DS 80-11 Proceedings of the 20th International Conference on Engineering Design (ICED 15) Vol 11:Human Behaviour in Design, Design Education; Milan, Italy, 27-30.07.15

Year: 2015
Editor: Christian Weber, Stephan Husung, Gaetano Cascini, Marco Cantamessa, Dorian Marjanovic, Monica Bordegoni
Author: Al-Shorachi, Evan; Sasasmit, Koonlada; Gonçalves, Milene
Series: ICED
Institution: Delft University of Technology, The Netherlands
Section: Human Behaviour in Design, Design Education
Page(s): 081-090
ISBN: 978-1-904670-74-2
ISSN: 2220-4334


Past studies have intermittently shown evidence of incubation effects. In the design field, incubation can occur when designers step away from a problem but continue to think about it unconsciously. However, little is known about which kind of activities should designers engage to prompt creative results. The purpose of this research is to investigate the role of two types of intervening tasks during idea generation, in order to induce incubation effects. A math quiz and a storytelling task were used to represent two different types of intervening tasks. Based on our findings, when compared to the control condition, the math task was able to induce incubation effects, especially on fluency and overall creativity score. Conversely, the storytelling task did not seem to induce incubation effects when compared to the other conditions, although it had an influence on the originality of the ideas. This study shows that it is preferable to switch from creative to well-structured tasks to promote incubation effects. Nevertheless, swapping between creative tasks can contribute to the generation of more original ideas, but less feasible, which can be beneficial for brainstorm sessions.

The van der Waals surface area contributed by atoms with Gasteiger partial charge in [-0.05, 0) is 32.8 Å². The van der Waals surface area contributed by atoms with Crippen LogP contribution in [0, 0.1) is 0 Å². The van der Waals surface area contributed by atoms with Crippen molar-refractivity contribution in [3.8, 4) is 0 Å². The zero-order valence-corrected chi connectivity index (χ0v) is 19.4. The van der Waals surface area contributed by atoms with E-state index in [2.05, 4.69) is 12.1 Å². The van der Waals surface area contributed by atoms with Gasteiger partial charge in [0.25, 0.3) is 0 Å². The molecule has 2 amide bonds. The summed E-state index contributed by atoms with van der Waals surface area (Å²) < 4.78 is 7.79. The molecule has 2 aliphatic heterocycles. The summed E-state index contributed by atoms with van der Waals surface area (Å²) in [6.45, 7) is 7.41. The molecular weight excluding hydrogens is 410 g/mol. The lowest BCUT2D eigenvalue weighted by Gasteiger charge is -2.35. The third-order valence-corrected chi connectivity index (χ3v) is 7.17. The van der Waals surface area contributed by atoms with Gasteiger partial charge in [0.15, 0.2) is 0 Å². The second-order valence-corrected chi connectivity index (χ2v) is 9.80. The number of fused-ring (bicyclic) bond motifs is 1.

Keywords: Creativity, Early Design Phases, Incubation, Storytelling


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